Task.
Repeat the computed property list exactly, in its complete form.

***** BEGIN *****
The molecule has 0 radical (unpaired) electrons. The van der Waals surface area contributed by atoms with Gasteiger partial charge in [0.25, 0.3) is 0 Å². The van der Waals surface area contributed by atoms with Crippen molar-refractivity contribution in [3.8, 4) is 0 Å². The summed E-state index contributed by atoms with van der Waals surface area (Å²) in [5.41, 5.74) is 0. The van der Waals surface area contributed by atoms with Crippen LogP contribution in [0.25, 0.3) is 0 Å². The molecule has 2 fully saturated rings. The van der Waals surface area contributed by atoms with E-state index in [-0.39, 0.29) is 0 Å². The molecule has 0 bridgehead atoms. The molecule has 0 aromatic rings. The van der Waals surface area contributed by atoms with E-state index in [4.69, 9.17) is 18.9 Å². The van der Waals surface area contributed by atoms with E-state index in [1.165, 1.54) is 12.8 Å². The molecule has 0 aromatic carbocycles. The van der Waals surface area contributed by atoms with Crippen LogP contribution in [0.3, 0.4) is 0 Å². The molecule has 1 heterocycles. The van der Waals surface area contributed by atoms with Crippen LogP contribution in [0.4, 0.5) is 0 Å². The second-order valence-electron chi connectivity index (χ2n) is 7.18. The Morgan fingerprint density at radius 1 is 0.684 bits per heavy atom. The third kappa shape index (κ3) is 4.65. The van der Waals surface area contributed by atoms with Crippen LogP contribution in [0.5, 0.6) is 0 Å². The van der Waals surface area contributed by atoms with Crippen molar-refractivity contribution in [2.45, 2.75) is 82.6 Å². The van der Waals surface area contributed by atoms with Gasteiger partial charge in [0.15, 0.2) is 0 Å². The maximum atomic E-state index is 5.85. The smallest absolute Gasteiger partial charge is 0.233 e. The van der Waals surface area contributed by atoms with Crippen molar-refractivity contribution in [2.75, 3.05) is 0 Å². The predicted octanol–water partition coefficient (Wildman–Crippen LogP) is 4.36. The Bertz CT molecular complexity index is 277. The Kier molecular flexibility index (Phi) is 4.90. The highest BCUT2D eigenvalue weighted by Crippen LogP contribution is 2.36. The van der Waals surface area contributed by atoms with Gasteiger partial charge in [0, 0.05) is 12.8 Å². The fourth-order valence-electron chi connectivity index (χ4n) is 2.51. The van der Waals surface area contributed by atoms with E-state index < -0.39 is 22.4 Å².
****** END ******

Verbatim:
The molecule has 0 radical (unpaired) electrons. The van der Waals surface area contributed by atoms with Gasteiger partial charge in [0.25, 0.3) is 0 Å². The van der Waals surface area contributed by atoms with Crippen molar-refractivity contribution in [3.8, 4) is 0 Å². The summed E-state index contributed by atoms with van der Waals surface area (Å²) in [5.41, 5.74) is 0. The van der Waals surface area contributed by atoms with Crippen LogP contribution in [0.25, 0.3) is 0 Å². The molecule has 2 fully saturated rings. The van der Waals surface area contributed by atoms with E-state index in [-0.39, 0.29) is 0 Å². The molecule has 0 bridgehead atoms. The molecule has 0 aromatic rings. The van der Waals surface area contributed by atoms with E-state index in [4.69, 9.17) is 18.9 Å². The van der Waals surface area contributed by atoms with E-state index in [1.165, 1.54) is 12.8 Å². The molecule has 0 aromatic carbocycles. The van der Waals surface area contributed by atoms with Crippen LogP contribution in [0.3, 0.4) is 0 Å². The molecule has 1 heterocycles. The van der Waals surface area contributed by atoms with Crippen LogP contribution in [0.4, 0.5) is 0 Å². The second-order valence-electron chi connectivity index (χ2n) is 7.18. The Morgan fingerprint density at radius 1 is 0.684 bits per heavy atom. The third kappa shape index (κ3) is 4.65. The van der Waals surface area contributed by atoms with Crippen LogP contribution in [0.5, 0.6) is 0 Å². The van der Waals surface area contributed by atoms with Crippen molar-refractivity contribution in [2.45, 2.75) is 82.6 Å². The van der Waals surface area contributed by atoms with Gasteiger partial charge in [0.15, 0.2) is 0 Å². The maximum atomic E-state index is 5.85. The smallest absolute Gasteiger partial charge is 0.233 e. The van der Waals surface area contributed by atoms with Crippen molar-refractivity contribution in [2.75, 3.05) is 0 Å². The predicted octanol–water partition coefficient (Wildman–Crippen LogP) is 4.36. The Bertz CT molecular complexity index is 277. The Kier molecular flexibility index (Phi) is 4.90. The highest BCUT2D eigenvalue weighted by Crippen LogP contribution is 2.36. The van der Waals surface area contributed by atoms with Gasteiger partial charge in [0, 0.05) is 12.8 Å². The fourth-order valence-electron chi connectivity index (χ4n) is 2.51. The van der Waals surface area contributed by atoms with E-state index < -0.39 is 22.4 Å².